Susan Delacourt's new book, Shopping For Votes, demonstrates this well, noting that we now have Canada's first marketing prime minister. As we know, there has been an avalanche of ads trumpeting supposed achievements that are not there. We have recently learned about the government spending $2.5 million to plug a job action program that does not exist. We learned that the government, with its sorry record on actually helping soldiers and vets, now has officials looking for vets who have good news stories on what the government has done. Good luck on that one. One would think that with the Minister of Veterans Affairs and all the bad news that the government would use the time of civil servants to fix the problems.
The government passed reasonable regulations that protected Canadian banks during the financial crisis. The problem is that it refused to do anything to protect Canadian consumers.
Today, the big banks are making record profits. Last year, they made $29.4 billion. There is no reason banks should be allowed to keep exploiting consumers by charging unfair fees. That simply does not make sense. Low-income Canadians do not deserve to be punished because the banks close branches in their neighbourhoods.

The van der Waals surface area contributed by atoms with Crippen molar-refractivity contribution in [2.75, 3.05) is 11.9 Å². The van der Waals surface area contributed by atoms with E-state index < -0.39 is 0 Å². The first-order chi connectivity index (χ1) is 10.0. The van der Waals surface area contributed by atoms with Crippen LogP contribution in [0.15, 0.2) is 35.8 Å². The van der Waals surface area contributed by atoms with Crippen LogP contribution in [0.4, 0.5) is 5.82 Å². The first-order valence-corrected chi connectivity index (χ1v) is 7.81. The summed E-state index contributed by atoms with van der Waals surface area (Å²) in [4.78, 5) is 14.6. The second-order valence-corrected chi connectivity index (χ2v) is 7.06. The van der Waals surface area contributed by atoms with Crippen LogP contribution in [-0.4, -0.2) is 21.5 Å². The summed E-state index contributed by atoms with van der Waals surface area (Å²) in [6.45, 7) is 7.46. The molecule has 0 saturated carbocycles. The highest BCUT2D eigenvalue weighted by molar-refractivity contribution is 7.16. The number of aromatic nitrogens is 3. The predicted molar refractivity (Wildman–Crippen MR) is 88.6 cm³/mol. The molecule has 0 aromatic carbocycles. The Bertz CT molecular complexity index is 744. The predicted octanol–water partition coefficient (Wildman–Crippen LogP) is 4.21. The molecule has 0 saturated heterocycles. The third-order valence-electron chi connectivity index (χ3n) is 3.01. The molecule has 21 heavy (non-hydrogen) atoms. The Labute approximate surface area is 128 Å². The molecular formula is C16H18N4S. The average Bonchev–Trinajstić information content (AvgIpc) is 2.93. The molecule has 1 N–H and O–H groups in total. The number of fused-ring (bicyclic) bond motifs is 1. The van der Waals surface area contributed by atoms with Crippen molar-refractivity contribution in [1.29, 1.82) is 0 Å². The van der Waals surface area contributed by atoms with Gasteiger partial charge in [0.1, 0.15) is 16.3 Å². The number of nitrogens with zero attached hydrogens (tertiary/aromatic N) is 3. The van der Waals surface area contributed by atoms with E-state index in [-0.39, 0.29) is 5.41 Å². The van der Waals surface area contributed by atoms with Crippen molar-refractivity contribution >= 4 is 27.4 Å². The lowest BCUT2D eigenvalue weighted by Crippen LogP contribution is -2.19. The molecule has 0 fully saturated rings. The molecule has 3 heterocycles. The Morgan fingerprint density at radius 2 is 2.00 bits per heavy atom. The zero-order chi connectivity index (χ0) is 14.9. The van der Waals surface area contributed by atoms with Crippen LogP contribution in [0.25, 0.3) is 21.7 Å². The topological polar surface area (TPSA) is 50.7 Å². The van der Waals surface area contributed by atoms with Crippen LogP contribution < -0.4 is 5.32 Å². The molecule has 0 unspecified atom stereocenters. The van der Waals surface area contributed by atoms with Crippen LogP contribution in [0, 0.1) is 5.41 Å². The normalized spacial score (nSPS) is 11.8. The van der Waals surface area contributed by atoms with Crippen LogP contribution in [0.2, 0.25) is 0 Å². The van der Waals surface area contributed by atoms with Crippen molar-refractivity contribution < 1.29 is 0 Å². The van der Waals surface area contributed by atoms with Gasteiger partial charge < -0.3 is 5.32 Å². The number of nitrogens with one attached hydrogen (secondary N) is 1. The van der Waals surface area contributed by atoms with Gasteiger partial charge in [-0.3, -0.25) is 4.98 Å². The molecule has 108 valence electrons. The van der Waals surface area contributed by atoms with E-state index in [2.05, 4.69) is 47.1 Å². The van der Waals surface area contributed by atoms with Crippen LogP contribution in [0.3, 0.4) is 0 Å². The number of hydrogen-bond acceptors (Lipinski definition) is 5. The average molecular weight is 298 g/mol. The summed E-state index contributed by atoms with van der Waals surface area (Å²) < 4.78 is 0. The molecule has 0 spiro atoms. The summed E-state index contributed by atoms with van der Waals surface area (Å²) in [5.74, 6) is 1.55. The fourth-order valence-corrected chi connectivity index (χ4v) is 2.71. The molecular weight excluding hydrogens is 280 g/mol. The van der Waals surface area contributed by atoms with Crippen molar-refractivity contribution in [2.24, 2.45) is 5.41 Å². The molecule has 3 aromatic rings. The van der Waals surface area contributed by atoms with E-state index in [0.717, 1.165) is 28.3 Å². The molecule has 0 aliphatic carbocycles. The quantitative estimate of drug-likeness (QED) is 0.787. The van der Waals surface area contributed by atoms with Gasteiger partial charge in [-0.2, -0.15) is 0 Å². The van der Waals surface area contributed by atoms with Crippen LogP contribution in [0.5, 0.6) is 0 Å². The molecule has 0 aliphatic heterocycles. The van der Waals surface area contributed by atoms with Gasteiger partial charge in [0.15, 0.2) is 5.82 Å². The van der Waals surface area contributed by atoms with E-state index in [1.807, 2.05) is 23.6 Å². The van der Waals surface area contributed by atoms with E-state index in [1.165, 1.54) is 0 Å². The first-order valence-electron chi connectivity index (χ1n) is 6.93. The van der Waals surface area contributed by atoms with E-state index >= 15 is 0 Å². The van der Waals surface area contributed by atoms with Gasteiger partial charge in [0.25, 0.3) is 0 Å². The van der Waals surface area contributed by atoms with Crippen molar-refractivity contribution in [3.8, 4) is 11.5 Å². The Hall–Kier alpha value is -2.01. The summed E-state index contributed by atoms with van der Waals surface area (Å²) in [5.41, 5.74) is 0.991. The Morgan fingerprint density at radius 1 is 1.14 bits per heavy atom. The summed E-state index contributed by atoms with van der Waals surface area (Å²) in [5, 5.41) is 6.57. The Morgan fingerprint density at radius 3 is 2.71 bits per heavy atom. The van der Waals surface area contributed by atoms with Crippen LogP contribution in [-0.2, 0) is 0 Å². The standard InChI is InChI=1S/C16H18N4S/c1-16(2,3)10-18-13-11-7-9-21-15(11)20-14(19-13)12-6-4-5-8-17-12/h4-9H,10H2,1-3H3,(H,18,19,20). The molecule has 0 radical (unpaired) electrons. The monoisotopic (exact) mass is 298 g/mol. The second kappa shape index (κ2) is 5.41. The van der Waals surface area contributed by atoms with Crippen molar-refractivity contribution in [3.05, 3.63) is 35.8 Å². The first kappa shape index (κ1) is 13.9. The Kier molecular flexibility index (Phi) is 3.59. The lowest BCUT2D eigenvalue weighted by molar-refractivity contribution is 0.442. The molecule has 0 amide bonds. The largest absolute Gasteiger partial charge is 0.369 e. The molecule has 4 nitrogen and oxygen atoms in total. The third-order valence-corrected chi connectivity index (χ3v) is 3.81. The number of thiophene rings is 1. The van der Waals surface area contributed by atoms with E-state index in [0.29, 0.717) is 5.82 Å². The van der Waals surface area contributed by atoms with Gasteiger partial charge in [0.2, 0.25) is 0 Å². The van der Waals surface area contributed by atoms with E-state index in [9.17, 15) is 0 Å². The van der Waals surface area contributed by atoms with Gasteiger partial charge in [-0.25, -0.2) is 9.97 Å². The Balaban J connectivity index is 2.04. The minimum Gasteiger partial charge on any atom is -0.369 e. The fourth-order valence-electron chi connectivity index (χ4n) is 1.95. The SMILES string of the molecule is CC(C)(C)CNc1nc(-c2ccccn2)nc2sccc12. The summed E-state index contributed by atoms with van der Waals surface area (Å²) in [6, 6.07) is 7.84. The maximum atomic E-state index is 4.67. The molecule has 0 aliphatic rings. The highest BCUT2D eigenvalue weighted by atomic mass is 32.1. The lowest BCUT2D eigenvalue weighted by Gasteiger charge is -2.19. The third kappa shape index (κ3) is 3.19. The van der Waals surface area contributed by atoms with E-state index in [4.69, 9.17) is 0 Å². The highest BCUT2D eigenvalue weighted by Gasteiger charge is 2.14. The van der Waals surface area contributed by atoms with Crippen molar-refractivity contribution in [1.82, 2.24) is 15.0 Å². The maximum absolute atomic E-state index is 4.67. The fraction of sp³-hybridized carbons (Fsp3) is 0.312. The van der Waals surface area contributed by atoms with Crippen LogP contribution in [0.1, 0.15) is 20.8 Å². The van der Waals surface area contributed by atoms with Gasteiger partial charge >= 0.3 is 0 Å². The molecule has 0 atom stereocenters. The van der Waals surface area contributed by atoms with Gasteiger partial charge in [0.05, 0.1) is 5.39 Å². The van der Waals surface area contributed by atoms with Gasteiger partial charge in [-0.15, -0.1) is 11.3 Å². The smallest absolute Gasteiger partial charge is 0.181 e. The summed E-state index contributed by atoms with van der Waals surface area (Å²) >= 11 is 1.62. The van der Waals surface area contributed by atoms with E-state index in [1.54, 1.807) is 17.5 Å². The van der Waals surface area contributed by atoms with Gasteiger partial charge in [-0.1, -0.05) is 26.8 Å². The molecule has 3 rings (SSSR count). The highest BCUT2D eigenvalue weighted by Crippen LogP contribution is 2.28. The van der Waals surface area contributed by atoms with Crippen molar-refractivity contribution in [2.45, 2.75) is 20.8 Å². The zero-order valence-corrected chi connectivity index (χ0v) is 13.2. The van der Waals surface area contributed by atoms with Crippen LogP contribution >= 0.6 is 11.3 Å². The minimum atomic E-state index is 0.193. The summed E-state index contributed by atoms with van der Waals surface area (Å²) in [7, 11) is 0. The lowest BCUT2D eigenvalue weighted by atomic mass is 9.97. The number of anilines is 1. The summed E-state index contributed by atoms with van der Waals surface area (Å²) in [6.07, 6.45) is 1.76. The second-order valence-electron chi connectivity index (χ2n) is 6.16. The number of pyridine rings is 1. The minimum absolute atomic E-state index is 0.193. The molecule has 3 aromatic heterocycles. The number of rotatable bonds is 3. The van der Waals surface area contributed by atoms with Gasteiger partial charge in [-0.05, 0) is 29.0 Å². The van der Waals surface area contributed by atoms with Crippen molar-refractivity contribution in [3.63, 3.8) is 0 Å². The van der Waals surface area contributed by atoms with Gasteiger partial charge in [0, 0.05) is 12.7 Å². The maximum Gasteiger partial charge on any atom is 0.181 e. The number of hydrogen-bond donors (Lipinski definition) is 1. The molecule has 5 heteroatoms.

Hearing about the motion to cap bank ATM fees, one gentleman named Andy told me this on social media:
Any type of fees from the banks are outrageous. They profit in the billions and all we get in return for interest is nickels and dimes. The matter was brought up by the NDP and [all the Prime Minister] said was “instead, focus on the economy”. With an answer like that, he wants the banks to get richer, and we get poorer.
It is time for the government to stop the fiction on the great job plans and actually focus on the real economy.
In more competitive banking markets, like the United Kingdom, ATM fees are very small or have been waived. Ireland has no fees. Other European countries regulate them. However, in Canada, in less competitive markets, Canadians can be charged $2 or $3 to access their own money. These fees are a double whammy for low-income Canadians and many people in my large and partly rural districts.